A visual feast in Mumbai as TOI’s Art of India show begins | India News


MUMBAI: The strapline said it all: ‘An effort to unite artists and art lovers, the Art of India exhibition showcases artistic proficiency and imaginative concepts.’ And that’s what it was — an immersive visual feast of diverse artworks by emerging and established artists at The Times of India’s The Art of India show in Mumbai that opened on Sunday.
The exhibition was inaugurated by Maharashtra cultural affairs minister Sudhir Mungantiwar who lit the inaugural lamp along with Aditya Birla Group chairman Kumar Mangalam Birla. The minister lauded TOI for giving artists, “who work with their heart and soul”, a platform to showcase their work.
“Around 150 artists are displaying over 200 of their works using the Art of India platform and I congratulate TOI for creating a place for art in every corner of the country and touching many hearts — from Kanyakumari to Kashmir, Kamrup to Kutch. If there’s any culture in the world that makes us proud, it is ours and TOI is part of our cultural heritage,” said Mungantiwar.
‘Rare to find such a large exhibition’
There’s a lot of diversity inherent in our country including art and through this exhibition people are getting to see that diversity,” said Maharashtra cultural affairs minister Sudhir Mungantiwar after browsing the artworks on display.
Guest of Honour Birla spent a few moments quietly contemplating the range of artworks on display. “I haven’t seen an exhibition with so many artists and such quality of art that is uniformly outstanding. It’s very rare to find such a large exhibition with a good deal of both young and senior artists. I must congratulate TOI for taking up this good cause,” he said.
Little wonder that the city’s ‘arterati’ turned up in strength at Snowball Studios in Worli. Many of the viewers were struck by the variety of original art on display. If there were Jayasri Burman’s vivid goddesses looking resplendent on one wall, another had a muted but powerful charcoal by Ajay De while a sculpture by Rohan Pawar reminded one of an immigrant’s travails. The mediums were as edgy — Jaideep Mehrotra used tech tools to create a time-lapse infinite loop video titled ‘Within’ while Shayonti Salvi used the broken seashells found on beaches as inspiration for her ceramic works.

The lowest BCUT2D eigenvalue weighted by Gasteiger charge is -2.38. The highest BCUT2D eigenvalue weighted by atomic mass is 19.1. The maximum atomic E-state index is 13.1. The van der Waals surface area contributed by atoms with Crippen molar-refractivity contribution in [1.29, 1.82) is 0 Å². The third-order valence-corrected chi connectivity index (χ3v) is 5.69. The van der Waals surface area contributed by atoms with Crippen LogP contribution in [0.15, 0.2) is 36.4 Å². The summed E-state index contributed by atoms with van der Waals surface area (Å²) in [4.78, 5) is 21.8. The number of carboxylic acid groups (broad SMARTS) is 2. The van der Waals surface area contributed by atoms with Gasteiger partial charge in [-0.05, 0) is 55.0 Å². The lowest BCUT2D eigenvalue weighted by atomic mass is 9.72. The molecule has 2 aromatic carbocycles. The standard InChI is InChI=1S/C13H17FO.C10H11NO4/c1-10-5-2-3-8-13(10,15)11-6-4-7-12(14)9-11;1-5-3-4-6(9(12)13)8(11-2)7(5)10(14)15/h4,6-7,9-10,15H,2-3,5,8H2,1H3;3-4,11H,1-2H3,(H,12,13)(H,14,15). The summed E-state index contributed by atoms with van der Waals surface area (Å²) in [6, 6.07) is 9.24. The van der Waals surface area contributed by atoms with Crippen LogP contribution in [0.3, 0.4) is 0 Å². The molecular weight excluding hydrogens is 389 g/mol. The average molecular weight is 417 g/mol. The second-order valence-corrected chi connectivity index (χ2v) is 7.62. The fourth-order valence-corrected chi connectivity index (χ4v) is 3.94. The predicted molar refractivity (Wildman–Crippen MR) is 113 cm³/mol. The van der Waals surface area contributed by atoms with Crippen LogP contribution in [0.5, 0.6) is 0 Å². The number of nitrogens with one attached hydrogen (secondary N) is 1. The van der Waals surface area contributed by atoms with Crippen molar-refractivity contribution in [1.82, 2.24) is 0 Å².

Sivakumar Sundaram, chairman of the Executive Committee of Bennett Coleman & Company (BCCL), pointed out that art is about freedom, freedom is all about expression and expression is all about creativity. “AOI started in Ahmedabad and this year we’ve brought it to Mumbai. As our vision is to allow and enable expressions of creative freedom, this is a tangible depiction of that endeavour by TOI.”
Ajay Ashar, CMD of Ashar Realty, a partner in the show, said, “After Covid, artists need the support, exposure and platform. The beautiful paintings we’re seeing at AOI are proof of that.”
Art fairs coming back to the fray — after lockdowns shuttered galleries and art fests and more people began buying art online — is good news to Tarana Khubchandani, curator of AOI who dwelled on the need to think differently about the future of art and step away from the virtual world that people are currently inhabiting into a tangible world of brick and mortar. “What we’re really trying to do is, in a post-Covid world, raise a buzz about art consciousness and bring the human touch and feel back,” she said.


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